(director: Robin Wright; screenwriters: Jesse Chatham/Erin Dignam; cinematographer: Bobby Bukowski; editor: Anne McCabe/Mikkel E.G. Nielsen; music: Ben Sollee/Time for Three; cast: Robin Wright (Edee), Demián Bichir (Miguel), Sarah Dawn Pledge (Alawa), Kim Dickens (Emma), Warren Christie (Adam), Finlay Wojtak-Hissong (Drew), Brad Leland (Colt); Runtime: 89; MPAA Rating: PG-13; producers: Allyn Stewart/Peter Saraf/Lora Kennedy/Leah Holzer; Focus Features/Big Beach Films; 2021)

“It might be a minor film, but it was crafted well.”

Reviewed by Dennis Schwartz

The directorial debut by the veteran actress Robin Wright, who also stars in it, is a solid effort. The survival drama is from a screenplay by Jesse Chatham and Erin Dignam. It had its world premiere at the 2021 Sundance Film Festival on January 31, and is scheduled to be released on February 12, 2021, by Focus Features. It’s about a broken woman’s search for a new meaning in life in the American wilderness after an unfathomable event alters her life and leaves her traumatized (with memories of her husband (Warren Christie) and son (Finlay Wojtak-Hissong) blurred.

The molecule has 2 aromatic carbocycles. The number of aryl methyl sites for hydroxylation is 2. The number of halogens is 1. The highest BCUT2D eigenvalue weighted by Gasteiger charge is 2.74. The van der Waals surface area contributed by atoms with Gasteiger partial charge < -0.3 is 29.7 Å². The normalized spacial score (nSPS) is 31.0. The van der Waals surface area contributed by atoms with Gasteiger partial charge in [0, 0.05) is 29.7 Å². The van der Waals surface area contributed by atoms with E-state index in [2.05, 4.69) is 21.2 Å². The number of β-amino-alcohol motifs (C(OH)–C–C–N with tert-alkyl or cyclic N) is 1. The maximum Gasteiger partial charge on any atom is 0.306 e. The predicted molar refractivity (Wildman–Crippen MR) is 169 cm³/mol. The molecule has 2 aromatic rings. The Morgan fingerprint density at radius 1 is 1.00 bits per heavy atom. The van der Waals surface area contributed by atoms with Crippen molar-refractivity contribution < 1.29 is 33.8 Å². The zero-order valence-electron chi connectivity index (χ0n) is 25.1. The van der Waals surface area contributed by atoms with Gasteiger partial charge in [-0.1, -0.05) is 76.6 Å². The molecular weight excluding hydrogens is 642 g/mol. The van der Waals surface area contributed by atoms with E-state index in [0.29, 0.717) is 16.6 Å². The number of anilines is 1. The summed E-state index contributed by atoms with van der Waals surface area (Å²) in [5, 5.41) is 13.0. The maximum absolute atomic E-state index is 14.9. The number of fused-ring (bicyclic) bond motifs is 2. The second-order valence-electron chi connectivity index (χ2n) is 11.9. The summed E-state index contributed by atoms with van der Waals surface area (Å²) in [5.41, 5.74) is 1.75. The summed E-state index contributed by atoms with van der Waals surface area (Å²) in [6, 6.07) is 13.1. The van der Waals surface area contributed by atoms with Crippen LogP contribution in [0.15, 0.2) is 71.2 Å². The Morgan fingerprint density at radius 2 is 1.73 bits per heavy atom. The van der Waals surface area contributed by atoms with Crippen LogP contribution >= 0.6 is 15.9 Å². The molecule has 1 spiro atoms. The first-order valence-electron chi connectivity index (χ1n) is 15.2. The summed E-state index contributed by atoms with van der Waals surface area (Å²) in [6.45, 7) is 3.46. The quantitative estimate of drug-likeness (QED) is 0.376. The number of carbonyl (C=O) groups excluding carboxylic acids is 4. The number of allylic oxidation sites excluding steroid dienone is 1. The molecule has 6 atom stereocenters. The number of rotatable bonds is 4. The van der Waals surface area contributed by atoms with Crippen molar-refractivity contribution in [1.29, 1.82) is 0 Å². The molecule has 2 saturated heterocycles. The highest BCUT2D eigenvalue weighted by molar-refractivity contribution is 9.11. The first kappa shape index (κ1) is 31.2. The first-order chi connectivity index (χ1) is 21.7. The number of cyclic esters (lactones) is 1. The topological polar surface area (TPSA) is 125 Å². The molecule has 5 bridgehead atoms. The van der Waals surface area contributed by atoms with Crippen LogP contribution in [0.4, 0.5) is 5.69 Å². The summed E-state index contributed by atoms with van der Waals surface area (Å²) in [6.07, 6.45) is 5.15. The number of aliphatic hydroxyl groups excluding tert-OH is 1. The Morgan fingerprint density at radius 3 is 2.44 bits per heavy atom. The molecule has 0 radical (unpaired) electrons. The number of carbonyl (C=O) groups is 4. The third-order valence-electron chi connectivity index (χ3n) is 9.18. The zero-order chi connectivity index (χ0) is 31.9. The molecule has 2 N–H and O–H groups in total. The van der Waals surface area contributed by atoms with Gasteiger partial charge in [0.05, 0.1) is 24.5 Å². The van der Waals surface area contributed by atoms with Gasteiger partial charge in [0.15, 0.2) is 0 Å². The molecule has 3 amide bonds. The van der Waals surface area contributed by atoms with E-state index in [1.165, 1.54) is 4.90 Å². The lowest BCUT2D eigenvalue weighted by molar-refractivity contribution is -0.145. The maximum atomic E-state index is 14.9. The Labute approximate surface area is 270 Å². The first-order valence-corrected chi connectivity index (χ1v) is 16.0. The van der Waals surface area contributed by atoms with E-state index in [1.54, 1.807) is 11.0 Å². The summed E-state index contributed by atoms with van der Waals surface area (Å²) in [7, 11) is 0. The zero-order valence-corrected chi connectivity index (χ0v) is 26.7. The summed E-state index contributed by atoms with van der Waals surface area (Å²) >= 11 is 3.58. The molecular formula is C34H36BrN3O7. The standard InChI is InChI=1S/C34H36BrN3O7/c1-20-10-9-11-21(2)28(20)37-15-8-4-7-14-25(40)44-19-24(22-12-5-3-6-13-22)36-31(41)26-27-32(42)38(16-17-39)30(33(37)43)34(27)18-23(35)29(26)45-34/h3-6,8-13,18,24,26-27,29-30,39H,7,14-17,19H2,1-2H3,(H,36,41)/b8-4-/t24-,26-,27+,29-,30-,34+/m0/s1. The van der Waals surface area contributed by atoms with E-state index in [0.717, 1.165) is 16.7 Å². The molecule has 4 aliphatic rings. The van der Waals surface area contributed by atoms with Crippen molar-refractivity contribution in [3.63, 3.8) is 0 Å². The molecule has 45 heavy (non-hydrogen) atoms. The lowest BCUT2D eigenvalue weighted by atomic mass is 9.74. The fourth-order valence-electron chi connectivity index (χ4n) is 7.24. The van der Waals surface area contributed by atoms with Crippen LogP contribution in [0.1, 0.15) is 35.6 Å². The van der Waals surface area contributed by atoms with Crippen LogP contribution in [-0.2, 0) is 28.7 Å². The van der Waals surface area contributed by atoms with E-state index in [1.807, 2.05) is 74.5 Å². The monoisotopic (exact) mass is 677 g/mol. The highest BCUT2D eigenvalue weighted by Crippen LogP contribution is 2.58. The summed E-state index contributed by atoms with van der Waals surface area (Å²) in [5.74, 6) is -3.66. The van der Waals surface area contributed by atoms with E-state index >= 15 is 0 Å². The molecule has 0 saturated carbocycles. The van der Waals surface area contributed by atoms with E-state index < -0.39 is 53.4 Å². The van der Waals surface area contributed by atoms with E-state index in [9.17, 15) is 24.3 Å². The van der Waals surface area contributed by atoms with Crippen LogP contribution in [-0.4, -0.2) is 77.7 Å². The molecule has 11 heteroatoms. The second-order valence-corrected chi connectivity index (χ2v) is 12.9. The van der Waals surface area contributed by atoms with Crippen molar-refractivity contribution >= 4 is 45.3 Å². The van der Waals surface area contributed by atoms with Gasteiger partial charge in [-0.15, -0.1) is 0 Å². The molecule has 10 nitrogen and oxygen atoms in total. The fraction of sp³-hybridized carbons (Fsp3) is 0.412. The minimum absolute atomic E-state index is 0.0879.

After tragedy strikes Edee (Robin Wright) flees the city in her rental car and looks for serenity in a newly bought modest mountain-top cabin without many modern conveniences, that’s located in the isolated Wyoming wilderness. When a bear tears through her house and destroys her supplies, she survives the assault with some injury, no food in the house and a blizzard arriving. Almost freezing to death in her sleep, Edee is awakened by a hunter from the area named Miguel (Demián Bichir) and his nurse friend Alawa (Sarah Dawn Pledge). She nurses her back to health, while Miguel schools her in using a rifle and how to survive alone in the wilderness. With that help from her generous stoic neighbors, the arrogant city girl adjusts to country living and survives without a cell phone or car or need to explain herself.

Her relationship with the hunter is vague, as there are hints of romance but that’s all. But before the third act concludes, we’re bombarded with flashbacks of Edee’s back story as we learn what happened to her and her family back home and how she needed a new environment to escape from the old one. The film has a stillness that locks into its meditation on nature and trauma story.

It might be a minor film, but it was crafted well and is convincing. It held my attention throughout, and its starkness was suited to the film’s low key mood it sets and Wright’s pleasing understated performance.